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Sherlock

Polish archaeologists score another success

Rock engravings, ancient burial sites and several dozen terracotta figurines were discovered by a group of Polish archaeologists in the north-eastern part of Sudan by the Red Sea, Rzeczpospolita reports. The research was carried out by scientists from the Archaeology and Ethnology Institute of the Polish Academy of Science, Poznan branch.

Prehistoric settlement has never been researched in north-western Sudan, Rzeczpospolita notes. The first rock engravings were accidentally discovered by Krzysztof Pluskota in 1999. An expedition led by Doctor Przemysław Bobrowski has been researching the area. "During the December expedition we discovered lots of rock engravings. Most of them depict cattle but there are also portraits of people and African animals" says Prof. Michal Kobusiewicz, member of the team. "The engravings were concentrated around a solitary phallus-shaped mountain, which suggests that they were connected with fertility rites" Kobusiewicz adds.

According to archaeologists, the mountain was a symbol of fertility cult, which is supposedly proved by its miniature copies made in sandstone found near the engravings. The theory about the cult character of the site may be proved by the discovery of several dozen terracotta figurines of people and the miniature sandstone phallus-shaped mountains. Numerous traces of prehistoric settlement were also discovered near the engravings.

Blackbox

Mysteries of Cumbria's ancient stones unlocked

Image
© Unknown
Marks on the stones at Long Meg could have formed a map
A book which sets out to fill the 'black hole' in Cumbria's prehistoric past has been published by a Cambridge academic.

Dr David Barrowclough, a Fellow in Archaeology, has pulled together decades of research to come up with new interpretations about how ancient Cumbrians lived and why they built some of the most impressive stone monuments in England.

One theory Dr Barrow-clough propounds is that patterns and marks carved on some of the ancient stones, such as Long Meg, in Eden, could have originally been 'map symbols' to guide people from valley to valley.

This early 'rock art' eventually was used to chart the movements of the sun and moon and rituals associated with passing from life to death, says Dr Barrowclough.

His book, Prehistoric Cumbria, also suggests that thousands of years ago the Langdale Valley was a centre of 'professional' axe-head production, with part-finished products being manufactured for both local and 'export' trade, overseen by organised groups.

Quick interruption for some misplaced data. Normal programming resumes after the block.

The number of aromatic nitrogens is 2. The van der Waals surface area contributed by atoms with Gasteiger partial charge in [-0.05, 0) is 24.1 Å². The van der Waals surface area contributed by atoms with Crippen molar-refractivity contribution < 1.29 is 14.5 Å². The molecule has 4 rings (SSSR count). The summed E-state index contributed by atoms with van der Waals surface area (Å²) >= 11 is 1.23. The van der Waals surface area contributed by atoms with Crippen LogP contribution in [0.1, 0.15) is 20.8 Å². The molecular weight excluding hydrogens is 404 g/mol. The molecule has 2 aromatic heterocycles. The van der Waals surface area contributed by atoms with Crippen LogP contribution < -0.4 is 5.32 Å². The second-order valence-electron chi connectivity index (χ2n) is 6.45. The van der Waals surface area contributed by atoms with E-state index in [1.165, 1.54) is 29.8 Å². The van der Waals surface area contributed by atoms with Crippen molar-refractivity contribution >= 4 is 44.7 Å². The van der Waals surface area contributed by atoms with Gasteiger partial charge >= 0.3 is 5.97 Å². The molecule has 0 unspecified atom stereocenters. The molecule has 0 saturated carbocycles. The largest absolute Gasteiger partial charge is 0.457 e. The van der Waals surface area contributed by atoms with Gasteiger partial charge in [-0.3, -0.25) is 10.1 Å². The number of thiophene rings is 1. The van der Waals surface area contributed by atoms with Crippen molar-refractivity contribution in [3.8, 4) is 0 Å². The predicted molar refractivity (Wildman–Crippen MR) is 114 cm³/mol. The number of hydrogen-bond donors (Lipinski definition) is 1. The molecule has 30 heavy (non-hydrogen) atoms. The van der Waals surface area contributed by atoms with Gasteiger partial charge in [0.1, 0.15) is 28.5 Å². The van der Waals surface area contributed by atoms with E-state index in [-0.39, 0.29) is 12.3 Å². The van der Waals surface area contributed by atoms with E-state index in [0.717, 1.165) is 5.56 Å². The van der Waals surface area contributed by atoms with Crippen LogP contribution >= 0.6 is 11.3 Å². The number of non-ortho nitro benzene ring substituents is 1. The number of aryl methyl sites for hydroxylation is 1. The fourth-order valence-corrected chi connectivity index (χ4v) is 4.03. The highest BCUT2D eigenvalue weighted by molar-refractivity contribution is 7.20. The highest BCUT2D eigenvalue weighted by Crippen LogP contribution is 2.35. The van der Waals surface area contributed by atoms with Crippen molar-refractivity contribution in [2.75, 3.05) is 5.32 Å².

Info

Ancient Denisovans and the Human Family Tree

Denisovans_1
© MPI-EVA, Leipzig
Ancient molar tooth from Denisova Cave in Siberia. Scientists obtained the genetic information of the tooth, as well as of a finger bone found in the caves, revealing a connection to people living today.
Last month scientists revealed remarkable evidence of a new group of ancient humans called Denisovans that interbred with our species and left behind a genetic trace in people living in south east Asia today.

An international team, including scientists at the Max Planck Institute in Germany, carried out a genetic study of a finger bone and a large molar tooth uncovered in Denisova Cave in the Altai Mountains, Siberia. They sequenced the genome and found that this ancient human shared 4-6% of its genetic material with some present-day Melanesians.

In March, the team obtained a complete mitrochondrial DNA (mtDNA) sequence for the same finger bone, dated to about 40,000 years ago, showing that it was from neither a modern human nor Neanderthal.

Professor Chris Stringer, human origins expert at the Natural History Museum, comments on this research, 'The recovery of mtDNA from Denisova Cave was an exciting enough development, but this latest work by many of the same team is nothing short of sensational.

'This new work showed that the fossil finger bone female was actually slightly closer genetically to Neanderthals than to modern humans, but something else even more remarkable was revealed: the Denisovan is also related to one group of living humans - Melanesians, who live on some of the islands of south east Asia.'

Info

Oldest Known Winery of 6,000 Years Unearthed in Armenian Cave

Oldest Winery
© Huliq